Best Career-Focused Online Degrees

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Want to earn your degree online? Staying career-minded could be the way to go...

By Chris Kyle    

Want to earn an online degree? Staying career-minded could be the way to go.

The most popular online programs prep students "for careers in high-demand areas like business, computer science, health care and criminal justice," according to a 2011 New York Times article "Online Enterprises Gain Foothold as Path to a College Degree."

Eduventures, a Boston-based research firm, found a similar career-minded trend when it tracked enrollment data for 2.14 million online students in 2009. That year's most popular online degrees included criminal justice, computer and information technology, health care, and business, in that order.

Whether you want to change careers or hone skills that will help you get ahead at work, we've put the spotlight on five online degrees to consider.

#1 Online Degree - Bachelor's in Business Administration

Welcome to the 21st century, where an online presence is a must for any successful business, and students can get a bachelor's in business administration online. All you need is a computer and internet connection to get started.

One of the benefits of the online format is that students can make sure that they are really absorbing the material, according to Jennifer Humber, an academic advisor at the University of Alabama.

"They can look at the assignments over and over again," Humber told the school newspaper in September 2011. "They can do it on their own time."

Click to Find the Right Online Business Administration Program.

An online business administration degree could help you prepare for careers in multiple industries, all on your own time. In fact, the U.S. Department of Labor recommends studying business administration for a wide range of tracks, including human resources specialist (average salary: $57,830), marketing specialist ($66,850), and financial analyst ($86,040).*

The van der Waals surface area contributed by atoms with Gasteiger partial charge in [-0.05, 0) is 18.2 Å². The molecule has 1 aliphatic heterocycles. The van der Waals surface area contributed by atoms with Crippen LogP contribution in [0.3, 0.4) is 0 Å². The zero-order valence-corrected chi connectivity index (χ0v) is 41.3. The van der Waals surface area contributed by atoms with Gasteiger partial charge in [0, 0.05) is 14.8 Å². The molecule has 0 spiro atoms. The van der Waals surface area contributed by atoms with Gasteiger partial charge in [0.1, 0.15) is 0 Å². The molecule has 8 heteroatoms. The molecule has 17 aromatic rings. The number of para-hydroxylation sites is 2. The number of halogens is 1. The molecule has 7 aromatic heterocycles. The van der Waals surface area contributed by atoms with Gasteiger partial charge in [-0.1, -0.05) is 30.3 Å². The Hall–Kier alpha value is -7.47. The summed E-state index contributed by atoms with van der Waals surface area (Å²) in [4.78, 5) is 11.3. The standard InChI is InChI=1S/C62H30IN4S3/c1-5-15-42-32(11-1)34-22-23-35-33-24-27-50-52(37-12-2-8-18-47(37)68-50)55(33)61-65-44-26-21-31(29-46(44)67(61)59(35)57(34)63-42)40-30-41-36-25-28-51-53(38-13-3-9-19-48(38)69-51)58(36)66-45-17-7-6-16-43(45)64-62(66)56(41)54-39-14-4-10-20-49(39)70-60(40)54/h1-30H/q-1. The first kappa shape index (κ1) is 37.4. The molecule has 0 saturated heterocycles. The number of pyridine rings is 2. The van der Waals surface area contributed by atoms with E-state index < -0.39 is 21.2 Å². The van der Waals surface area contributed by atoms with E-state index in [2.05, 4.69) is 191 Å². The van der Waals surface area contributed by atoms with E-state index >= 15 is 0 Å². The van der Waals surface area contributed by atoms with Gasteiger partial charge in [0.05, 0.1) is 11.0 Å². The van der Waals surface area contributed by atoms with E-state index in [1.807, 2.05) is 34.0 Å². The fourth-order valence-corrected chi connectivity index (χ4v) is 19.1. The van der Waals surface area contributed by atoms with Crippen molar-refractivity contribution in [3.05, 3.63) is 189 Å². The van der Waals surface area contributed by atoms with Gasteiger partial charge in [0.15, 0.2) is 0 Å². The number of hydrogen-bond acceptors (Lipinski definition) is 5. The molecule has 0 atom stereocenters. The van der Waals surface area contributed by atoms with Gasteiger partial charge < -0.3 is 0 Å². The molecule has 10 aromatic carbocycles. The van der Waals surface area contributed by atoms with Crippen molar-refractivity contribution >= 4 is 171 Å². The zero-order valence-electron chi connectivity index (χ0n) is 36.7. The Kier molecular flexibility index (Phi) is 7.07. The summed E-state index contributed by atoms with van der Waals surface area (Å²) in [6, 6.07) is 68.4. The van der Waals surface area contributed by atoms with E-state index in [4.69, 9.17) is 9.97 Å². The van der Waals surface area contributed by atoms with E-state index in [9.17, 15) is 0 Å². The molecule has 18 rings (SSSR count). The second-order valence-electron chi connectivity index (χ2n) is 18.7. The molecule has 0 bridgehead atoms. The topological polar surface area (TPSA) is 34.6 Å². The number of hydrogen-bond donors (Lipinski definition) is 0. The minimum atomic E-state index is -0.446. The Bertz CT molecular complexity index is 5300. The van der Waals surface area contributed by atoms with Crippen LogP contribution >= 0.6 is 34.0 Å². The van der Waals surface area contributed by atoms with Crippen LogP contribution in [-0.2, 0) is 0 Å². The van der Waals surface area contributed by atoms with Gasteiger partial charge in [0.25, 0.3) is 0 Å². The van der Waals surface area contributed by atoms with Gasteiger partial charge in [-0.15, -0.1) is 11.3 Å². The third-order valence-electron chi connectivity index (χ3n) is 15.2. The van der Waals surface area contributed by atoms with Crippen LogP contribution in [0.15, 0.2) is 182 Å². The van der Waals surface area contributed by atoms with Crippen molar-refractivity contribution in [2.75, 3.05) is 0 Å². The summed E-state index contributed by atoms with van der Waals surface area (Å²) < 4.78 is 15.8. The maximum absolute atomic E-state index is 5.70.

#2 Online Degree - Bachelor's in Criminal Justice

Earning a criminal justice degree online is a popular trend. According to Eduventures, enrollment in online criminal justice programs jumped 41 percent in 2009.

At North Georgia College & State University, it's not unusual for online classes to fill up within seconds during registration, according to Ross Alexander, the school's criminal justice department head.

"With online, a student can log in anytime and work on classes," Alexander told the Gainesville Times.

Click to Find the Right Online Criminal Justice Program.

Maybe you've got your eye on a career in the private sector - as a security guard ($26,870) or private investigator ($47,830) - or perhaps you're more interested in pursuing work as a police officer ($55,620).* Studying criminal justice online could help you get ready for these careers - and more - without giving up your current one to do so.


#3 Online Degree - Bachelor's in Nursing

While it may surprise some to see an online bachelor's degree in nursing on our list, the simple fact is nursing is an in-demand profession. According to the U.S. Department of Labor, 581,500 new registered nursing jobs are expected to be added between 2008 and 2018, and earning your bachelor's in nursing online can help already working or busy aspiring nurses to prepare for a role as a registered nurse.